Zhang J, Jiang B. Influence of Melatonin Treatment on Emotion, Sleep, and Life Quality in Perimenopausal Women: A Clinical Study. J Healthc Eng. 2023;2023:2198804. Published 2023 Oct 10. doi:10.1155/2023/2198804
This clinical study included 100 perimenopausal Chinese women, ages 45-55, who experienced climacteric symptoms (hot flashes, sleep disorders, anxiety, and depression) for less than one year with at least one menstrual cycle in the past 6 months. Women were given 3 mg of oral melatonin for 12 weeks. Compared with the subjects given placebo, those taking the melatonin supplement experienced decreased Luteinizing Hormone (LH) and Follicle-Stimulating Hormone (FSH) levels and significantly lower scores on the Kupperman Index, Pittsburgh Sleep Quality Index (PSQI), Hamilton Anxiety Scale (HAMA), Hamilton Depression Scale (HAMD), and Menopausal Quality of Life (MENQOL).
SNHI’s Advisory Council comments/takeaway from the article
While melatonin may not be the first therapy considered for women experiencing menopausal symptoms, this study adds to the literature suggesting the use of 3 grams of melatonin in perimenopausal women for a wide array of climacteric symptoms and to reduce LH and FSH levels. Serum melatonin testing is not an ideal measurement since this only reflects the amount of melatonin circulating at the time of collection; however, the improvements in LH, FSH, and menopausal symptoms in 12 weeks were significant, suggesting melatonin could be used alone or in combination with other therapies for perimenopausal women.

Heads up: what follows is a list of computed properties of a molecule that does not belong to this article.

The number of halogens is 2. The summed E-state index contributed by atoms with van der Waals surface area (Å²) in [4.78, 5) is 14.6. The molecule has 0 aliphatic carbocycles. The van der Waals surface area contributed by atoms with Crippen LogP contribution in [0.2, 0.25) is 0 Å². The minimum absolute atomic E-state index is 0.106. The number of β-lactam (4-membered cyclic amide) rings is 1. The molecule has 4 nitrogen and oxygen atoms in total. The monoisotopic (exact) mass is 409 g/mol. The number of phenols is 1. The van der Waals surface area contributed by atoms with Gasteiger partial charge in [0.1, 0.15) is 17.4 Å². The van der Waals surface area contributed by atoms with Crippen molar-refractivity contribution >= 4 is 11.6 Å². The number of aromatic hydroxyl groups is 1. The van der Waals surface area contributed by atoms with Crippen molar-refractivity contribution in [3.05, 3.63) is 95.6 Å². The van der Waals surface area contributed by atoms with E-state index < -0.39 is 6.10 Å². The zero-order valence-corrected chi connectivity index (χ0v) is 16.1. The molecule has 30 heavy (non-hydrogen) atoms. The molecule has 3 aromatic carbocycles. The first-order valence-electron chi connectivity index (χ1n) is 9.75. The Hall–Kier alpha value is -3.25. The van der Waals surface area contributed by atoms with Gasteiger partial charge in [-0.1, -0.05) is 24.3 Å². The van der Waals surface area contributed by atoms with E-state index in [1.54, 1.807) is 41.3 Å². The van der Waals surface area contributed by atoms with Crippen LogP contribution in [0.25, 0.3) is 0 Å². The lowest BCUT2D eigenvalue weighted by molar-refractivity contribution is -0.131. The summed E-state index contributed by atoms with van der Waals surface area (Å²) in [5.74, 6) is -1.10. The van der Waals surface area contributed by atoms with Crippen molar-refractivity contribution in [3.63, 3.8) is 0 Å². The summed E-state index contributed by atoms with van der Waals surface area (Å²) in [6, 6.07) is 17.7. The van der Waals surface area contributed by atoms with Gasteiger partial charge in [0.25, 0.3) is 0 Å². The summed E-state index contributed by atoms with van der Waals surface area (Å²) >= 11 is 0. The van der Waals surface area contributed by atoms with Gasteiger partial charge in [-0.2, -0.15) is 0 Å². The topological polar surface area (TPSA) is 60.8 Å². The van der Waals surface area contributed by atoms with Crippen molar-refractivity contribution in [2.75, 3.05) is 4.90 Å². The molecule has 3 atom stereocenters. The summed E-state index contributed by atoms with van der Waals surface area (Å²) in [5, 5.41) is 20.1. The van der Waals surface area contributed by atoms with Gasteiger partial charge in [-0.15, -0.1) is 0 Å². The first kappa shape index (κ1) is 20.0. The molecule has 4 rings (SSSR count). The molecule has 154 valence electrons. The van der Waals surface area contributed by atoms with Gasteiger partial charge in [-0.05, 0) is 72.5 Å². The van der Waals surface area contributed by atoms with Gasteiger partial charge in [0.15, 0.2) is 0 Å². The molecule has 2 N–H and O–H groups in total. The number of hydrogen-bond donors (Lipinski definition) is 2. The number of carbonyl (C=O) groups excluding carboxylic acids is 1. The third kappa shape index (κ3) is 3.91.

This clinical study was completed with 100 perimenopausal Chinese women, ages 45-55, who experienced climacteric symptoms (hot flashes, sleep disorders, anxiety, and depression) for less than one year with at least one menstrual cycle in the past 6 months. Women were given either a placebo (N=50) or 3 mg of oral melatonin (N=50) before bedtime for 12 weeks. The study aimed to explore melatonin’s effect on sleep disorders, mood, and quality of life in perimenopausal women.
The following were measured:
Melatonin (serum) levels
Additionally, the following validated assessments were used: Kupperman Index (commonly referred to as the Kupperman Menopausal Index -KMI), PSQI, HAMA, HAMD, MENQOL.
In the melatonin-treated group, there was a significant reduction (p<0.01) in:
1. LH* levels (34.84 +/- 11.94 reduced to 21.01 +/- 7.21)
2. FSH* levels (56.23 +/- 11.89 reduced to 36.27 +/- 12.64)
3. KMI scores (28.11 +/- 4.45 reduced to 12.68 +/- 4.41)
4. MENQOL scores (54.30 +/- 13.58 reduced to 23.51 +/- 8.29)
5. HAMD scores (19.64 +/- 6.78 reduced to 11.00 +/- 3.45)
6. HAMA scores (16.47 +/- 6.78 reduced to 9.51 +/- 3.36)
7. PSQI scores (11.55 +/- 4.26 reduced to 5.98 +/- 2.53)
No noticeable difference between the placebo and treatment groups was found in uterine volume, endometrial thickness, E2, or melatonin levels. Some adverse reactions were noted to include breast pain, rash, nausea, and vomiting though there was no difference between the two groups.
*LH and FSH levels begin to increase in perimenopause as hormone fluctuations. As a general guide, LH > 25 is suggestive of perimenopause, and > 35 is suggestive of menopause; FSH 25-45 is suggestive of perimenopause with levels > 50 indicating menopause/postmenopause.
Limitations Noted by Author(s)
Relatively small sample size
Nocturnal melatonin levels were not measured
Other limitations noted in this review
It was not stated how the measure of uterine volume and endometrial thickness was measured.
The researchers were aware of who received placebo vs. melatonin.
The specifics of the melatonin source (brand, manufacturer, etc.) were not stated.
Women included in the study were in perimenopause, a stage of life when hormones fluctuate in preparation for the final menses/menopause, the findings of LH and FSH may be a result of this normal fluctuation.
Article review completed by Kim Ross, DCN
Content reviewed by Deanna Minich, PhD
November 14, 2023